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Man Bites Own Hand That Feeds Him

Gerald Cassidy, a "godfather" of the modern lobbyist profession tells Roll Call he supports public financing of elections saying the expectation that lobbyists will get involved in the fundraising game for members of Congress had taken a lot of fun out of the job, even as it has introduced even more suspicion about how lobbyists and lawmakers interact.


The full article is available only to subscribers, but here's his argument in favor of public financing:


Making New Friends

Can you rub your stomach and pat your head? Can Congress cut tax breaks for oil companies while taking campaign cash from Shell and Chevron? According to the oil lobbyists (and business and pharmaceutical lobbyists) Tom Hamburger and Janet Hook of the Los Angeles Times talk to, Democratic congressional leaders are more than willing to try and do both.


Old Habits Die Hard

Saying they will crack down on lobbyists, then raising money from them the same night? It's a mixed message from the newly minted 110th Congress, something NBC notes in this story (story and video clip) on Congress' new ethics bill, with commentary from Public Campaign Action Fund's David Donnelly.


House Unveils Ethics Reforms

It's the first day of the 110th Congress and Democratic leaders in the House are rolling out their big ethics reform package designed to sever links between lobbyists and lawmakers with new restrictions inclusing a ban on travel, meals, and gifts to legislators paid for by lobbyists. It's a very good start, and we hope a prelude to serious consideration of full public financing of elections as the last step in "draining the swamp" and cleaning up Congress.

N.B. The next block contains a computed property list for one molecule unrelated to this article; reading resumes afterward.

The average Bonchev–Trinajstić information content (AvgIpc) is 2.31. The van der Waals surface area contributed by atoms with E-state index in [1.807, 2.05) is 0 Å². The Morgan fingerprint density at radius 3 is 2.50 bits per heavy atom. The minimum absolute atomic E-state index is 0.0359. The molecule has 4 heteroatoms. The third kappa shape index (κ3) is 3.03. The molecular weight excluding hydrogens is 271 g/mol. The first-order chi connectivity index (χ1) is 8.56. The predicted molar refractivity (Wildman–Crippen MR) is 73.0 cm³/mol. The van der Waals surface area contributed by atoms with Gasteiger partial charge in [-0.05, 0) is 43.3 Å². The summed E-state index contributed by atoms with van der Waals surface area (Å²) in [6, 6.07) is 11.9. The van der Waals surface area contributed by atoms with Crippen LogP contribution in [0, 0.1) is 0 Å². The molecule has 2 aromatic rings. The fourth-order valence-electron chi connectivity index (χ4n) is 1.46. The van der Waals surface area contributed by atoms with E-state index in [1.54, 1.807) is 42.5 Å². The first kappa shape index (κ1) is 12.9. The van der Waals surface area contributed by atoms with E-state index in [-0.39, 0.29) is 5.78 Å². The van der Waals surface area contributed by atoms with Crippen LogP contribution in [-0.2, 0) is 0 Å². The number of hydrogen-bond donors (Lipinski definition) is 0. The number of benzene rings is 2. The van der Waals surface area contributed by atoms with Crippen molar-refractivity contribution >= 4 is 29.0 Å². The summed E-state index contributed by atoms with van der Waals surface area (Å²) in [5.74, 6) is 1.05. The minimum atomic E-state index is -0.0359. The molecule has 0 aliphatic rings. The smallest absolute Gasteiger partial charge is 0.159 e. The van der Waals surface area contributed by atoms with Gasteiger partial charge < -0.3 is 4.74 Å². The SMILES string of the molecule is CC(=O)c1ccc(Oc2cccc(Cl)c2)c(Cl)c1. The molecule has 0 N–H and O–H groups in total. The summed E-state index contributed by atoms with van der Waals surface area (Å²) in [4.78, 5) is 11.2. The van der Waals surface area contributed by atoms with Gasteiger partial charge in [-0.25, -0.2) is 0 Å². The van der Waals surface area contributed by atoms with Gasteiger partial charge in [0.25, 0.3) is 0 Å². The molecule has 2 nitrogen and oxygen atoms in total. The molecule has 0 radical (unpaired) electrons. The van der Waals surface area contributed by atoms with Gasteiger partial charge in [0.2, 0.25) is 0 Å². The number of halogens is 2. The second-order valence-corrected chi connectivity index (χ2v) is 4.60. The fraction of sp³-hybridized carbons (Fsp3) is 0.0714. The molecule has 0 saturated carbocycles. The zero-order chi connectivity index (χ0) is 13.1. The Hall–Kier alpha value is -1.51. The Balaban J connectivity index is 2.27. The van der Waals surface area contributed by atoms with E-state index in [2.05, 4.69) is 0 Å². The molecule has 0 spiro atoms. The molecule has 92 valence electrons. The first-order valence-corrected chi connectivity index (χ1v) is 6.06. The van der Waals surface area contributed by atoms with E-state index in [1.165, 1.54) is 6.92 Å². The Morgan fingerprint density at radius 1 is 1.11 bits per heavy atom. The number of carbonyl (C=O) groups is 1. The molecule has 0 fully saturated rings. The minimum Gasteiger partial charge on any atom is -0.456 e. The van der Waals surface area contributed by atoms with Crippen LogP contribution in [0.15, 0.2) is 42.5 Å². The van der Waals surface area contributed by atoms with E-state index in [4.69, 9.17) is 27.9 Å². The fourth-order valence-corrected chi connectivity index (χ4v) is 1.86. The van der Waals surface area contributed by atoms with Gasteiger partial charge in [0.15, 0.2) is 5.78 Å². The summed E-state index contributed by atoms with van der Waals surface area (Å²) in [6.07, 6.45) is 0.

Unpack Those Bags

A busier work schedule and fear of scandal have put the kibosh on a lot of the lobbyist-funded January junkets for members of Congress, according to this story from MSNBC. No more jetting off to Hawaii for "conferences" and a mid-winter tan, looks like actually legislating will take precedence. Dry your eyes.


What Will Change?

Time magazine's Massimo Calabresi speculates on the potential lobbying reforms that may come about when Democrats take control of Congress in January. Balancing campaign promises to clean up Washington against a newly favorable environment on the K Street lobbying corridor, what changes will Democrats bring?


Jack Abramoff's Lawyer Proposes Reform

Abbe Lowell, a lawyer at Chadbourne and Parke LLP, has made a career out of representing the corrupt. He represented former Illinois Rep. Dan Rostenkowski (D) and The Torch, former New Jersey Senator Bob Torricelli (D). He's currently Jack Abramoff's lawyer.


Dissecting Rudy's plea: Looking at the timeline

Paul Kane of Roll Call (subscription req'd) writes up something that has been on my mind all weekend: Just how long did these illegal activities go on while these staffers were in Tom DeLay's office paid for by our tax dollars? As one reader emailed, will the "Sargeant Schultz defense" -- "I saw nothing!" -- work for Tom DeLay? Not very credible, particularly with Ed Buckham's plea coming next, and with all the fundraising lines in and out of DeLay's committees.



I'll admit it. My kids have a hard time understanding exactly what I do for a living. They know I sit in front of a computer, talk on the phone a lot, and do something about Tom DeLay, but they have a hard time understanding that, as compared to their friends parents who are teachers, lawyers, etc. Maybe this poem by Hart Seely, which appeared in the New York Times, can help?


Here's a small portion -- but go read it all.


This is the Jack,

Rudy's lobbying trail

Another tip on Tony Rudy's factual proffer. In violation of the Ethics statutes with he lobbied "the leadership staff of Representative #2 on legislation affecting automobile emissions." Representative #2, remember is Tom DeLay. During that time, Rudy was a registered lobbyist for the Alliance of Automobile Manufacturers. How much has Tom DeLay raised from automobile makers?